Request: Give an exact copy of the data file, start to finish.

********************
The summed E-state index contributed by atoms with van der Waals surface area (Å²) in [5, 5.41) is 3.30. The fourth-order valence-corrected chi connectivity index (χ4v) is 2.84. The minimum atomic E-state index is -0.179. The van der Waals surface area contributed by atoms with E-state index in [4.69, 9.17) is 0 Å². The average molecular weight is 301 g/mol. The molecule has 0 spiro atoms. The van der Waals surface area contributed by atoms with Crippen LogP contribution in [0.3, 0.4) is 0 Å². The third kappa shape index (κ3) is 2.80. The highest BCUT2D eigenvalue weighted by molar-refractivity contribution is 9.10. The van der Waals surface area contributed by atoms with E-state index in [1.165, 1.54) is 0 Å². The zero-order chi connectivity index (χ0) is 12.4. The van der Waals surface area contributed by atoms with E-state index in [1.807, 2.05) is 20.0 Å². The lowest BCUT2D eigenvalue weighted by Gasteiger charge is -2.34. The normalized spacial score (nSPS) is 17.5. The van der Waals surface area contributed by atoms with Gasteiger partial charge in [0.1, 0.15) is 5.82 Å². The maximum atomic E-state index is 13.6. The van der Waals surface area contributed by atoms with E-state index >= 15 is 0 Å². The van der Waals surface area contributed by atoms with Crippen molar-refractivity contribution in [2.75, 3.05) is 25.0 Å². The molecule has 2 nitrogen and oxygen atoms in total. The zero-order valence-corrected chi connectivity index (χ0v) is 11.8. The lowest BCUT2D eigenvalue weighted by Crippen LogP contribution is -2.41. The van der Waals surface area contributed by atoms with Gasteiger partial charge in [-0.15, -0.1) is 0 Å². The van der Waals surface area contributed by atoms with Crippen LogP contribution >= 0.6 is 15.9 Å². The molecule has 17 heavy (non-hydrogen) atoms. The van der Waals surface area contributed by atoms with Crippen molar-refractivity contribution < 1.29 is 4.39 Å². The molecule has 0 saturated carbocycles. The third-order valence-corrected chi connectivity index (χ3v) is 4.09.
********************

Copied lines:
The summed E-state index contributed by atoms with van der Waals surface area (Å²) in [5, 5.41) is 3.30. The fourth-order valence-corrected chi connectivity index (χ4v) is 2.84. The minimum atomic E-state index is -0.179. The van der Waals surface area contributed by atoms with E-state index in [4.69, 9.17) is 0 Å². The average molecular weight is 301 g/mol. The molecule has 0 spiro atoms. The van der Waals surface area contributed by atoms with Crippen LogP contribution in [0.3, 0.4) is 0 Å². The third kappa shape index (κ3) is 2.80. The highest BCUT2D eigenvalue weighted by molar-refractivity contribution is 9.10. The van der Waals surface area contributed by atoms with E-state index in [1.165, 1.54) is 0 Å². The zero-order chi connectivity index (χ0) is 12.4. The van der Waals surface area contributed by atoms with E-state index in [1.807, 2.05) is 20.0 Å². The lowest BCUT2D eigenvalue weighted by Gasteiger charge is -2.34. The normalized spacial score (nSPS) is 17.5. The van der Waals surface area contributed by atoms with Gasteiger partial charge in [0.1, 0.15) is 5.82 Å². The maximum atomic E-state index is 13.6. The van der Waals surface area contributed by atoms with E-state index >= 15 is 0 Å². The van der Waals surface area contributed by atoms with Crippen molar-refractivity contribution in [2.75, 3.05) is 25.0 Å². The molecule has 2 nitrogen and oxygen atoms in total. The zero-order valence-corrected chi connectivity index (χ0v) is 11.8. The lowest BCUT2D eigenvalue weighted by Crippen LogP contribution is -2.41. The van der Waals surface area contributed by atoms with Gasteiger partial charge in [-0.15, -0.1) is 0 Å². The van der Waals surface area contributed by atoms with Crippen LogP contribution >= 0.6 is 15.9 Å². The molecule has 17 heavy (non-hydrogen) atoms. The van der Waals surface area contributed by atoms with Crippen molar-refractivity contribution < 1.29 is 4.39 Å². The molecule has 0 saturated carbocycles. The third-order valence-corrected chi connectivity index (χ3v) is 4.09.